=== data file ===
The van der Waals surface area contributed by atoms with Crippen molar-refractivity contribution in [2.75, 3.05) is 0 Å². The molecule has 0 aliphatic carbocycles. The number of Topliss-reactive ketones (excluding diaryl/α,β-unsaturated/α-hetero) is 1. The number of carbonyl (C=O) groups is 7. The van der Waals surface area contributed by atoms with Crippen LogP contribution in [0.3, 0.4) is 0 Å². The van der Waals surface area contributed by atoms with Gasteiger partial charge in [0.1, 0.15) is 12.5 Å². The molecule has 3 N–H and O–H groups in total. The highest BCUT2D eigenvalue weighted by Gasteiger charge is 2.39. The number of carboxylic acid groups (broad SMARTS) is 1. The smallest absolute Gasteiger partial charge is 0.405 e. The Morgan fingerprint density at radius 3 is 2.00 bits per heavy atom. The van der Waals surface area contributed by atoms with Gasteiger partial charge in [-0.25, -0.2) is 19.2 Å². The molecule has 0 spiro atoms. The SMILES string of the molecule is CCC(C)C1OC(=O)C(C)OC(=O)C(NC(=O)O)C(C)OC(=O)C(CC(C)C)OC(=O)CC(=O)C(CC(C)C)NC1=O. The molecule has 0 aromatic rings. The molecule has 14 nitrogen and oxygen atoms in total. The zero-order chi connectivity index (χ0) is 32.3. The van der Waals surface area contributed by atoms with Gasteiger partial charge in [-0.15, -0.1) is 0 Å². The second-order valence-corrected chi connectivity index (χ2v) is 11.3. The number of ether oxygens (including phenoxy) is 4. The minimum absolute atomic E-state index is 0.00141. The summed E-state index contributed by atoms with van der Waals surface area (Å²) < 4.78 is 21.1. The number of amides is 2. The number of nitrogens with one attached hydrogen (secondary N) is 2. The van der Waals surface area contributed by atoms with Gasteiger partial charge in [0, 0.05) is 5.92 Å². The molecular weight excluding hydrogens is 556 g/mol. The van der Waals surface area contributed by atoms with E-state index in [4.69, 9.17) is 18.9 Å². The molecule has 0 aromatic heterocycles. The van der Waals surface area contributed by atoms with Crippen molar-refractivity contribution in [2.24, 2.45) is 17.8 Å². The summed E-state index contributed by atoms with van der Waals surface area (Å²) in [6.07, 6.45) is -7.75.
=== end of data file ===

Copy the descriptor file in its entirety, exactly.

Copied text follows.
The van der Waals surface area contributed by atoms with Crippen molar-refractivity contribution in [2.75, 3.05) is 0 Å². The molecule has 0 aliphatic carbocycles. The number of Topliss-reactive ketones (excluding diaryl/α,β-unsaturated/α-hetero) is 1. The number of carbonyl (C=O) groups is 7. The van der Waals surface area contributed by atoms with Crippen LogP contribution in [0.3, 0.4) is 0 Å². The van der Waals surface area contributed by atoms with Gasteiger partial charge in [0.1, 0.15) is 12.5 Å². The molecule has 3 N–H and O–H groups in total. The highest BCUT2D eigenvalue weighted by Gasteiger charge is 2.39. The number of carboxylic acid groups (broad SMARTS) is 1. The smallest absolute Gasteiger partial charge is 0.405 e. The Morgan fingerprint density at radius 3 is 2.00 bits per heavy atom. The van der Waals surface area contributed by atoms with Gasteiger partial charge in [-0.25, -0.2) is 19.2 Å². The molecule has 0 spiro atoms. The SMILES string of the molecule is CCC(C)C1OC(=O)C(C)OC(=O)C(NC(=O)O)C(C)OC(=O)C(CC(C)C)OC(=O)CC(=O)C(CC(C)C)NC1=O. The molecule has 0 aromatic rings. The molecule has 14 nitrogen and oxygen atoms in total. The zero-order chi connectivity index (χ0) is 32.3. The van der Waals surface area contributed by atoms with Gasteiger partial charge in [-0.15, -0.1) is 0 Å². The second-order valence-corrected chi connectivity index (χ2v) is 11.3. The number of ether oxygens (including phenoxy) is 4. The minimum absolute atomic E-state index is 0.00141. The summed E-state index contributed by atoms with van der Waals surface area (Å²) < 4.78 is 21.1. The number of amides is 2. The number of nitrogens with one attached hydrogen (secondary N) is 2. The van der Waals surface area contributed by atoms with Gasteiger partial charge in [0, 0.05) is 5.92 Å². The molecular weight excluding hydrogens is 556 g/mol. The van der Waals surface area contributed by atoms with E-state index in [4.69, 9.17) is 18.9 Å². The molecule has 0 aromatic heterocycles. The van der Waals surface area contributed by atoms with Crippen molar-refractivity contribution in [2.24, 2.45) is 17.8 Å². The summed E-state index contributed by atoms with van der Waals surface area (Å²) in [6.07, 6.45) is -7.75.